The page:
The purpose of the Child Protection Citizen Review Panel is to facilitate citizen participation and provide opportunities for members of the community to play an integral role in ensuring that federal, state, and county child protection systems protect children from abuse and neglect and meet the permanency needs of children.
The Child Protection Citizen Review Panel includes individuals with sensitivity to cultural, ethnic, and economic diversity; expertise in the prevention and treatment of child abuse and neglect; and an understanding of the dynamics of domestic violence. The panel consists of no fewer than seven members and no more than 16 members.
Individuals may include, but are not limited to the following:
- concerned community members;
- community leaders/activists;
- parent/consumer representatives;
- clergy and representatives from communities of faith;
- business/corporate representatives;
- children's/parents' attorneys;
- child advocates/guardians ad litem;
- health, chemical health, and mental health professionals;
- councils of color members/ombudsperson for families;
- Indian Child Welfare Act (ICWA) advocates;
- women's advocates;
- foster parents;
- law enforcement representatives;
- teachers and school administrators;
- mentally or physically disabled persons representatives or advocates; and
- court services workers.
Qualifications for Appointment
Members must complete an application and possess the following qualifications:
- must be at least 21 years old;
- must not have a criminal record;
- may not have been a perpetrator in a case where child maltreatment has been determined;
- may not currently be involved in a child protection, a child custody dispute, or criminal matter;
- must maintain confidentiality;
- may not be a current county Attorney's Office, district court, social services, or court services employee or a foster care provider or an active guardian ad litem of the county in which the panel operates.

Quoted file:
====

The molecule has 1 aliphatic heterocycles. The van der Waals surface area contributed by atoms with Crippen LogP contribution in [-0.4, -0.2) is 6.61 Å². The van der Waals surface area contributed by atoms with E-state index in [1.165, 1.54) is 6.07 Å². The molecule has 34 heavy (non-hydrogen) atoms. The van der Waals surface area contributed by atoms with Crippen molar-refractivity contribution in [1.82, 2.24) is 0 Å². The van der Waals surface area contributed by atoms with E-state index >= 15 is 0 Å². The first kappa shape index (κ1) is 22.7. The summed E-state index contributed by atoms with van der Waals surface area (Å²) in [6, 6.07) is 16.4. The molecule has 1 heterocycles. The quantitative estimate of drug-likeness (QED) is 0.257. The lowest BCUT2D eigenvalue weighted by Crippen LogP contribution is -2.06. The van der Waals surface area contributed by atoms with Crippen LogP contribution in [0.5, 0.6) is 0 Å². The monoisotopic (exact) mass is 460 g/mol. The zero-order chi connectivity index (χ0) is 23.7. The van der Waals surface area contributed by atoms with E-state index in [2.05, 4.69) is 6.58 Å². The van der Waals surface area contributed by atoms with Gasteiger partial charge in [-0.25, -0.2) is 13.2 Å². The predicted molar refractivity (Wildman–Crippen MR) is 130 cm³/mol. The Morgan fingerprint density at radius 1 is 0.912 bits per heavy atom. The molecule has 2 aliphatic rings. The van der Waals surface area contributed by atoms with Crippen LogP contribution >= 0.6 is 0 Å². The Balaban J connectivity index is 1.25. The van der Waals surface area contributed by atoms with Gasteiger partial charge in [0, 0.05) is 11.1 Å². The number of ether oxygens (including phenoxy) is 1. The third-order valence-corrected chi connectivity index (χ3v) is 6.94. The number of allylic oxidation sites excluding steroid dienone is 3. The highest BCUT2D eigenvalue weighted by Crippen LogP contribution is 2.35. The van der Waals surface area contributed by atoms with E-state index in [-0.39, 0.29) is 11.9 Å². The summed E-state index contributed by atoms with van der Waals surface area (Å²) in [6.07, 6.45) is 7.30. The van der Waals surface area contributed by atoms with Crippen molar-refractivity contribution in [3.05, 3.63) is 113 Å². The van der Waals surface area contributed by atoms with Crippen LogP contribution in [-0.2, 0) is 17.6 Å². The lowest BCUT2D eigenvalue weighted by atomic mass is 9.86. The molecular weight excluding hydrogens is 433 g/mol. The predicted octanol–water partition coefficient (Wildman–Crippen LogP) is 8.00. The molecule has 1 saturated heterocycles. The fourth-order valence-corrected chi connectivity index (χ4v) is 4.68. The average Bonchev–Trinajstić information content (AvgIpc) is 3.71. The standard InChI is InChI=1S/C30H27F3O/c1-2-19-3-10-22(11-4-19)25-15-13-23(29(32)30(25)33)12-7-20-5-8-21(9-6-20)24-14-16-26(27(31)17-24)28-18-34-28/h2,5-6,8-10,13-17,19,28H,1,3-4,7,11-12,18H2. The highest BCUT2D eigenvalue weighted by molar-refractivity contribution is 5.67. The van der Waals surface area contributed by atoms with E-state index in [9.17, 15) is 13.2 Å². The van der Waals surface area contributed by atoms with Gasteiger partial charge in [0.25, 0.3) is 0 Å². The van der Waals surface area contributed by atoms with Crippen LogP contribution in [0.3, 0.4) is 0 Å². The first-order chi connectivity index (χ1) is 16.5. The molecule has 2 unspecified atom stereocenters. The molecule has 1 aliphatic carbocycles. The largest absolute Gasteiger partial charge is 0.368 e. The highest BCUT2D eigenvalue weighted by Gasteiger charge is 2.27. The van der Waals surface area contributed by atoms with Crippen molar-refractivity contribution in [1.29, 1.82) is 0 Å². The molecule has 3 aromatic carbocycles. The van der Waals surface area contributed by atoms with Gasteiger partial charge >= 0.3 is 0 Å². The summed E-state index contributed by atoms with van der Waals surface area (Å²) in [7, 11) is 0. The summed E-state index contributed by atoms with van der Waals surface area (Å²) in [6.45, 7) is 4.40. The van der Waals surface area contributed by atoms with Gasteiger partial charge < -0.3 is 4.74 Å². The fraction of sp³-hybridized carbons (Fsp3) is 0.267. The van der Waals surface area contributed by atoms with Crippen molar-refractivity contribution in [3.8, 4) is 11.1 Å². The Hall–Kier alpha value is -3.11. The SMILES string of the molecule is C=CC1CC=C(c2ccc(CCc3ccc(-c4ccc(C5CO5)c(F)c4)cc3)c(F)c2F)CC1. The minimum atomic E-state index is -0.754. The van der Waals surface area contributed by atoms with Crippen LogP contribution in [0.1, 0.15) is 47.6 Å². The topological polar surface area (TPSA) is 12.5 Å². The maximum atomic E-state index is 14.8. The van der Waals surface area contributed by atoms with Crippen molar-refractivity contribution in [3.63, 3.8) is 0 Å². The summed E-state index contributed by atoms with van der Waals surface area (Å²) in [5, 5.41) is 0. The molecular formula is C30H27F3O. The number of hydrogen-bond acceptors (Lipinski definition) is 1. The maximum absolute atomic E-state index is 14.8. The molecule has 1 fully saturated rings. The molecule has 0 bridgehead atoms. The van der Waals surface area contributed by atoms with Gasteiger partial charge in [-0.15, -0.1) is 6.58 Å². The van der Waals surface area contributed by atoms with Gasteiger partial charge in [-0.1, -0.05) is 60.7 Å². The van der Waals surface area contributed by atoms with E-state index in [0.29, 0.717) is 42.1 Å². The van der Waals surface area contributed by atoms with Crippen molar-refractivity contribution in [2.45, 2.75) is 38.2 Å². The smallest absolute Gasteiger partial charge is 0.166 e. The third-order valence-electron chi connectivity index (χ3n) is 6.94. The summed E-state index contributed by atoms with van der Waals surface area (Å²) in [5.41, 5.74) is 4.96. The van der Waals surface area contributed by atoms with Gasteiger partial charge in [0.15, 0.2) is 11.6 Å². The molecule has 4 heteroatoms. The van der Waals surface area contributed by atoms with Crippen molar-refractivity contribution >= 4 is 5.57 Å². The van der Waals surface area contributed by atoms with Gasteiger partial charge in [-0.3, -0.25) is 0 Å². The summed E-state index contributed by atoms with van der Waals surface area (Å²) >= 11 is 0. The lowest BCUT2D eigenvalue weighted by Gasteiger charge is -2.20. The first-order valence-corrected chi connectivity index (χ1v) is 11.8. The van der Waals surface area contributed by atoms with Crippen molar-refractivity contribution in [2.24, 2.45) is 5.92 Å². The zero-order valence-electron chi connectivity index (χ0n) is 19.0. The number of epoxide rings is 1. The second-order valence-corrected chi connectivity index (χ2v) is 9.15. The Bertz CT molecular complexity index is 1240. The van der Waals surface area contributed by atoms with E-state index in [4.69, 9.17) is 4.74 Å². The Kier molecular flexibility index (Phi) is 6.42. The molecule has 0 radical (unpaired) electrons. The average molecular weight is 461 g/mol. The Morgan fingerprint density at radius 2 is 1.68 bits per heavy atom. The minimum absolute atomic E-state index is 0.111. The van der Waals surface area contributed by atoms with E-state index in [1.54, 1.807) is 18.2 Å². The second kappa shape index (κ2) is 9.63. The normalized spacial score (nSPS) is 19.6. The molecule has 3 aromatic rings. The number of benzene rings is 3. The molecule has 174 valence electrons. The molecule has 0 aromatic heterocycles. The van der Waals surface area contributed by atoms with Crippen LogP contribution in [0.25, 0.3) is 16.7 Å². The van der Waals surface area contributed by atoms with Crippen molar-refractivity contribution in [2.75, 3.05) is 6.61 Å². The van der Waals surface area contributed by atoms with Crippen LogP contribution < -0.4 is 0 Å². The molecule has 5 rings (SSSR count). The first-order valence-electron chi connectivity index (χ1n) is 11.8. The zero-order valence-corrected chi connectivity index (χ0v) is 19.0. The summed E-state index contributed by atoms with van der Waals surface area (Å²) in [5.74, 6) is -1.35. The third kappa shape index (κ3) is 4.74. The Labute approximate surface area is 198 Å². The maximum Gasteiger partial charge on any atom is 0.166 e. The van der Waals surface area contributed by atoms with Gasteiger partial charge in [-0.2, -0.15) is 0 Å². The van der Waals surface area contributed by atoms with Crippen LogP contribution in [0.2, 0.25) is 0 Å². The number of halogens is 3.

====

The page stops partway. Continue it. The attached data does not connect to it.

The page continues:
- genuine concern and compassion for those involved in the child protection service system;
- desire to have a positive impact on the child protection services system and those involved;
- desire to learn about the current child protection service system;
- ability to articulate ideas, concerns, and thoughts;
- ability to listen, be open-minded, nonjudgmental and constructive;
- ability to work as part of a team; and
- a desire to promote needed changes in the child protection service system that are identified by the panel.
- Review policies and procedures in consultation with county and state child protection staff to ensure the protection of children.
- Examine the practices of the county and state child protection agencies to evaluate if the social work practices protect children from abuse and neglect.
- Review the consistency of social work practice and compliance with stated policies.
- Advocate for resources and make recommendations to resolve the disparity of the number of children of color involved in the child protection system.
- Participate in the Child and Family Services Review (CFSR) process.
- Assist in the preparation, review, and monitoring of the Program Improvement Plan (PIP).
- Analyze trends and provide valuable insights that those working within the system may miss, as well as provide feedback on what is or is not working.
- Recommend policy changes to improve the child protection system.
- Provide outside validation of the successes of the system and the efforts of the staff.
- Increase community understanding, ownership, and investment in child protection.
- Promote cooperation among community resources and child protection services.
- Provide for public outreach and comment to assess the impact of procedures and policies upon children and families in the community.
- Advocate for needed resources to achieve the protection of children from abuse and neglect and ensure permanent homes for children in a timely manner.
- Prepare and make public an annual report containing a summary of the activities of the panel and recommendations to improve the child protection system.
- Monitor the implementation of the Citizen Review Panel's recommendations.
- Monitor the extent to which the Minnesota Department of Human Services is fulfilling child protection responsibilities in accordance with its Child Abuse Prevention and Treatment Act (CAPTA) Five-Year Plan, as required by the federal CAPTA.
Members of the Child Protection Citizen Review Panel are appointed by both the County Board and the Commissioner of the Department of Human Services. Citizen volunteers serve a term of two calendar years beginning July 1. A panel member may not serve more than three consecutive two-year terms.
The Child Protection Citizen Review Panel meets at least once every three months. Written notice of the place, date, and time of the regularly scheduled meetings is sent or e-mailed to the panel members at least one week prior to the meeting. Meeting agendas are sent with the meeting notice.
Members are reimbursed for expenses reasonably incurred in the performance of their duties on the panel.